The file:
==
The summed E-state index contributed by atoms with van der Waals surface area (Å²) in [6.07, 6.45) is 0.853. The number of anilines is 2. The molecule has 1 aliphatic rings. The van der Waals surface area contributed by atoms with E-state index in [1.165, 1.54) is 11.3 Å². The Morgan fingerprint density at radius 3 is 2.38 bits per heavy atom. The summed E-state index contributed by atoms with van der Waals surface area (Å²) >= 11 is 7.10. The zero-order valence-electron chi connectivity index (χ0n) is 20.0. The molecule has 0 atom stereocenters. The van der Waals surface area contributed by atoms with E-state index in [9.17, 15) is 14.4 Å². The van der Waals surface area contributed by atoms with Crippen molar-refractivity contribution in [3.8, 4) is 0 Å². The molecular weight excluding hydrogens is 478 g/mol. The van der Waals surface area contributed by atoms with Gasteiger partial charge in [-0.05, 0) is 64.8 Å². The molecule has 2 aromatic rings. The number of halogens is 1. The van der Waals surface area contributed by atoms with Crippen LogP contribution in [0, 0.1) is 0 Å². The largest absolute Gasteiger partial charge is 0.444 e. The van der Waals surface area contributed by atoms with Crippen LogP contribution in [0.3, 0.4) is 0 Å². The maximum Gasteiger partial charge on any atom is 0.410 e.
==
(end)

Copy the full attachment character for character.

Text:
The summed E-state index contributed by atoms with van der Waals surface area (Å²) in [6.07, 6.45) is 0.853. The number of anilines is 2. The molecule has 1 aliphatic rings. The van der Waals surface area contributed by atoms with E-state index in [1.165, 1.54) is 11.3 Å². The Morgan fingerprint density at radius 3 is 2.38 bits per heavy atom. The summed E-state index contributed by atoms with van der Waals surface area (Å²) >= 11 is 7.10. The zero-order valence-electron chi connectivity index (χ0n) is 20.0. The molecule has 0 atom stereocenters. The van der Waals surface area contributed by atoms with E-state index in [9.17, 15) is 14.4 Å². The van der Waals surface area contributed by atoms with Crippen molar-refractivity contribution in [3.8, 4) is 0 Å². The molecular weight excluding hydrogens is 478 g/mol. The van der Waals surface area contributed by atoms with Gasteiger partial charge in [-0.05, 0) is 64.8 Å². The molecule has 2 aromatic rings. The number of halogens is 1. The van der Waals surface area contributed by atoms with Crippen LogP contribution in [0, 0.1) is 0 Å². The largest absolute Gasteiger partial charge is 0.444 e. The van der Waals surface area contributed by atoms with Crippen LogP contribution in [0.3, 0.4) is 0 Å². The maximum Gasteiger partial charge on any atom is 0.410 e.